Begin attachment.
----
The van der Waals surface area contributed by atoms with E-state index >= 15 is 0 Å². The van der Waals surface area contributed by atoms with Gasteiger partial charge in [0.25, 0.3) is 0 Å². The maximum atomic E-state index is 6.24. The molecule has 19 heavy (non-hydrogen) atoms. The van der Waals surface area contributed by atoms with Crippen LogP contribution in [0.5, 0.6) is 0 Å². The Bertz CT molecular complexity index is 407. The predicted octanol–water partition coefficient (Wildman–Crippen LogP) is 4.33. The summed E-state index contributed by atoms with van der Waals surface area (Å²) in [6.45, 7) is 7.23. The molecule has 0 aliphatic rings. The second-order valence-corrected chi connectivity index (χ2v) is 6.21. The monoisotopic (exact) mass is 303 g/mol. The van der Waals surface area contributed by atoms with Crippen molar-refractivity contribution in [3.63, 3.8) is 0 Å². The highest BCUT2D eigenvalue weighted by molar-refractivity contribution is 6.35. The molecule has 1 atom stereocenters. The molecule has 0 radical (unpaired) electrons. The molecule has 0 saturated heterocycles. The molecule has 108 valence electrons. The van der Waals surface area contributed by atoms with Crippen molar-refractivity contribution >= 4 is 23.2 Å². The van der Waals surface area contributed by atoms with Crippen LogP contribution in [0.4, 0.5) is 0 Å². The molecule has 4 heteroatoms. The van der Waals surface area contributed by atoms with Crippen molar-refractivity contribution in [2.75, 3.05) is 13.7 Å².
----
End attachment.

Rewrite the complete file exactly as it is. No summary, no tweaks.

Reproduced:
The van der Waals surface area contributed by atoms with E-state index >= 15 is 0 Å². The van der Waals surface area contributed by atoms with Gasteiger partial charge in [0.25, 0.3) is 0 Å². The maximum atomic E-state index is 6.24. The molecule has 19 heavy (non-hydrogen) atoms. The van der Waals surface area contributed by atoms with Crippen LogP contribution in [0.5, 0.6) is 0 Å². The Bertz CT molecular complexity index is 407. The predicted octanol–water partition coefficient (Wildman–Crippen LogP) is 4.33. The summed E-state index contributed by atoms with van der Waals surface area (Å²) in [6.45, 7) is 7.23. The molecule has 0 aliphatic rings. The second-order valence-corrected chi connectivity index (χ2v) is 6.21. The monoisotopic (exact) mass is 303 g/mol. The van der Waals surface area contributed by atoms with Crippen molar-refractivity contribution in [3.63, 3.8) is 0 Å². The highest BCUT2D eigenvalue weighted by molar-refractivity contribution is 6.35. The molecule has 1 atom stereocenters. The molecule has 0 radical (unpaired) electrons. The molecule has 0 saturated heterocycles. The molecule has 108 valence electrons. The van der Waals surface area contributed by atoms with Crippen molar-refractivity contribution >= 4 is 23.2 Å². The van der Waals surface area contributed by atoms with Crippen LogP contribution in [0.4, 0.5) is 0 Å². The molecule has 4 heteroatoms. The van der Waals surface area contributed by atoms with Crippen molar-refractivity contribution in [2.75, 3.05) is 13.7 Å².